This BBC soap opera from 1992 was, despite heavy advertising, a notorious flop. Many of the cast were inexperienced actors whose limitations were clearly exposed on such a new and ambitious project; the acting was derided as amateurish, while the attempt to appear more 'European' by having people speaking other languages without subtitles or bizarre/unconvincing accents was met by viewers with incomprehension and ridicule.Eldorado is remembered as an embarrassing failure for the BBC, and is sometimes used as a byword for any unsuccessful, poorly received or overhyped television programme. It ranks #36 on the Daily Mail's list of the 50 worst TV shows of all time.
Holby City has attracted comparisons to other medical dramas, often unfavourable, and figures within the television and entertainment industry including Broadcasting Standards Commission director Paul Bolt have accused the BBC of squandering the television license fee on the programme. The series employs a team of researchers to ensure medical accuracy, and utilises surgeons from different disciplines to check scripts. Cast members are taught to perform basic medical procedures, and given the opportunity to spend time on real hospital wards for research. Holby City has, however, been criticised for its lack of realism, with the British Medical Association denouncing its portrayal of organ donation and unrealistic impression of resuscitation, and an accident and emergency nurse at the 2008 Royal College of Nursing conference accusing the show of fostering unrealistic expectations of the NHS and fuelling compensation culture.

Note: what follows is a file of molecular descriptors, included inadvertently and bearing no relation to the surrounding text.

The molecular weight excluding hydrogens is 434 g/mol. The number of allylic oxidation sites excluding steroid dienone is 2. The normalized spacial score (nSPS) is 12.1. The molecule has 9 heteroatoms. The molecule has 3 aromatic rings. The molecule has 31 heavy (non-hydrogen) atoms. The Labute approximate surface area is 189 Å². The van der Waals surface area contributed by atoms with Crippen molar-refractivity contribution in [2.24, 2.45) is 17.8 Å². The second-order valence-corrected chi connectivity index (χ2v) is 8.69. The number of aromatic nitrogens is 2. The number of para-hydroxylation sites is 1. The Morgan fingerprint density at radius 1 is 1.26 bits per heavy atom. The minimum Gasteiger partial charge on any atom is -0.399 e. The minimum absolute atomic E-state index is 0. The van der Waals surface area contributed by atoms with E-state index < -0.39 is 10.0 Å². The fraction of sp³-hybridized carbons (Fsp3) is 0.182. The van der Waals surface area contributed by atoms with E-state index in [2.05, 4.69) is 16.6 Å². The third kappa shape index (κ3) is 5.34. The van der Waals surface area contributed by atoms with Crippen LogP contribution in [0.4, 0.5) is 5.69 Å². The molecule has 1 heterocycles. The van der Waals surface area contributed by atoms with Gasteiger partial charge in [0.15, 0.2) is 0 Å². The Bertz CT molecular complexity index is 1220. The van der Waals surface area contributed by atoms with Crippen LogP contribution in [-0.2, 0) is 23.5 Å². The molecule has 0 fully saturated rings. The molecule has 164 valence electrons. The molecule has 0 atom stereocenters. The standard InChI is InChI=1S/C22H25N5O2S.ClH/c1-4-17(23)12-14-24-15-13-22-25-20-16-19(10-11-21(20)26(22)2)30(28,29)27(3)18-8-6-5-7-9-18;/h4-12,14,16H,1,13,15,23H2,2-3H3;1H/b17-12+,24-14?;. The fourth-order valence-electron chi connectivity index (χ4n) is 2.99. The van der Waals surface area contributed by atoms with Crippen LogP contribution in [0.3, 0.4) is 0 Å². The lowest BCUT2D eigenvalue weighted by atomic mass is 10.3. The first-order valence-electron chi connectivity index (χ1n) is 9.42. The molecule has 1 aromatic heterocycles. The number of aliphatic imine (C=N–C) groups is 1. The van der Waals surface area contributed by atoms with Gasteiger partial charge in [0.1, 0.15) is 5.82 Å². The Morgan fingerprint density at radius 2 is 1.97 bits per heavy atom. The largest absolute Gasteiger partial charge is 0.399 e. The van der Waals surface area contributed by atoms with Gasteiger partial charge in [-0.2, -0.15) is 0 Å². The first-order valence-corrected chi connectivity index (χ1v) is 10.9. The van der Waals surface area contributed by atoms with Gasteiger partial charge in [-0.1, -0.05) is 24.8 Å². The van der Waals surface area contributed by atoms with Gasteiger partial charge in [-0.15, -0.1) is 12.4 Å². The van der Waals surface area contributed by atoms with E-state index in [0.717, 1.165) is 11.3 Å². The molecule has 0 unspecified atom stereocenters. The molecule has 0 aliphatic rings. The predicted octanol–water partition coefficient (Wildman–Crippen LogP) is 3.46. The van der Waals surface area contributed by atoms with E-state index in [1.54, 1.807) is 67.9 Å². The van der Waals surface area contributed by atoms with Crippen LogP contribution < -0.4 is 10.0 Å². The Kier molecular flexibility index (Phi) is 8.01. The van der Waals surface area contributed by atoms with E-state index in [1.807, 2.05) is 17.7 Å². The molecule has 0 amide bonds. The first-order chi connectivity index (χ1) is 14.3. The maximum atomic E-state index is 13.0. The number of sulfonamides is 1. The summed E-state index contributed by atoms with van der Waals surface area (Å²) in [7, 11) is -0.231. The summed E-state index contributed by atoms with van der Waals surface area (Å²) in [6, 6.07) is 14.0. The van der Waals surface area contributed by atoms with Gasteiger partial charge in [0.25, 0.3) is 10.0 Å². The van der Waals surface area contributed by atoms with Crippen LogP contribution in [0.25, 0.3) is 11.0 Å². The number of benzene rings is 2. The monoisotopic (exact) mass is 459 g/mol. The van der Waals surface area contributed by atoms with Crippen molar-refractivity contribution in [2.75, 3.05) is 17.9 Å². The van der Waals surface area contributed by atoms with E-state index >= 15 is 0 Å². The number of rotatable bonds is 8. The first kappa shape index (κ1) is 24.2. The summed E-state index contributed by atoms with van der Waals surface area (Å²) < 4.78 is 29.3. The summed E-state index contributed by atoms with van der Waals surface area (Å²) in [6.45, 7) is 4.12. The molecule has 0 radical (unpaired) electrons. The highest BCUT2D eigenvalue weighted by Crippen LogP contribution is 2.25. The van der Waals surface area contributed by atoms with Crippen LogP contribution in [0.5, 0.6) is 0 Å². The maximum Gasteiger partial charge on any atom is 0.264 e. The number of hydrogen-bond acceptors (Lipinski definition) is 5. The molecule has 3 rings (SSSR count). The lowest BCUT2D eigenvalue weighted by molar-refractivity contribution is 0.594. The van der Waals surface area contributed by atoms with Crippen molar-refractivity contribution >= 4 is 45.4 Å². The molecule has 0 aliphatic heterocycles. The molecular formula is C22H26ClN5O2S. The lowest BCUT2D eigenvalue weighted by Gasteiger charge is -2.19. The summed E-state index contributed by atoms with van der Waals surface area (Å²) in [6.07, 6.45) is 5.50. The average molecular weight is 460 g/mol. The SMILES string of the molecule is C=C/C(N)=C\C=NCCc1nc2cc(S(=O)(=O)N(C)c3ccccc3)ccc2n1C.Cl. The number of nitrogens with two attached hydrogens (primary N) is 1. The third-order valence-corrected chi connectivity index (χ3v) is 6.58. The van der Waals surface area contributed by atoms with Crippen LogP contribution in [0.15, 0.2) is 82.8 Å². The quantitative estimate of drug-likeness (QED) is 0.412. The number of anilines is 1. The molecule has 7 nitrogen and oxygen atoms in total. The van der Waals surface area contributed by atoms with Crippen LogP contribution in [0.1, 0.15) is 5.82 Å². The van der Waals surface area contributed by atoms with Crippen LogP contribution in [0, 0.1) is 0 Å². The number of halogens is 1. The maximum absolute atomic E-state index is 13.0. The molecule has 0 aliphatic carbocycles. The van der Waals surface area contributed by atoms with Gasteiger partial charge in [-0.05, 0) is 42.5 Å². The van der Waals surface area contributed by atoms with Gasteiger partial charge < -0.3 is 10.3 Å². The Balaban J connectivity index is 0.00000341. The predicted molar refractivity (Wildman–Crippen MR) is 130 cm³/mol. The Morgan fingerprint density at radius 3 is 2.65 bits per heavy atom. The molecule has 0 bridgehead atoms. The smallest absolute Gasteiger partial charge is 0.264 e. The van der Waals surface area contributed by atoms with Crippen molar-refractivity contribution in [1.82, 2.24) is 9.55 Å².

This 2013 NBC remake of Raymond Burr's crime drama received negative reviews. It holds a 14% approval rating on review aggregator Rotten Tomatoes with an average score of 4.3 out of 10 and the summary. Brian Tallerico of HollywoodChicago called it the "Worst New Drama of 2013" and awarded it 1 star out of 5, saying: "[Ironside is] the most cliched, least believable, least fun, and just awful new drama of the year. It is aggressively bad. Avoid at all costs. Blair Underwood... deserves better than the horrendous, uninteresting writing here. [Ironside] should be a way to explore how our physical well-being is only one part of our lives and how we approach our work, even crimefighting. It's not. It's just manipulative drama that hopes to make you stand up and cheer by reminding you over and over again how tough its title character remains." Neil Genzlinger of The New York Times called the title character "an unpleasant combination of macho and brusque" and their handling of his disability "thuddingly didactic" and "one that is not doing real people with disabilities any favors". He called the storylines "bland", the reason for Ironside's disability "predictable" and the writing "plodding". Robert Bianco of USA Today gave the show 1.5 stars out of 4. He called it an "atrociously clunky" remake that "jettison[ed] whatever wit and intelligence the original possessed". The show was cancelled after four episodes.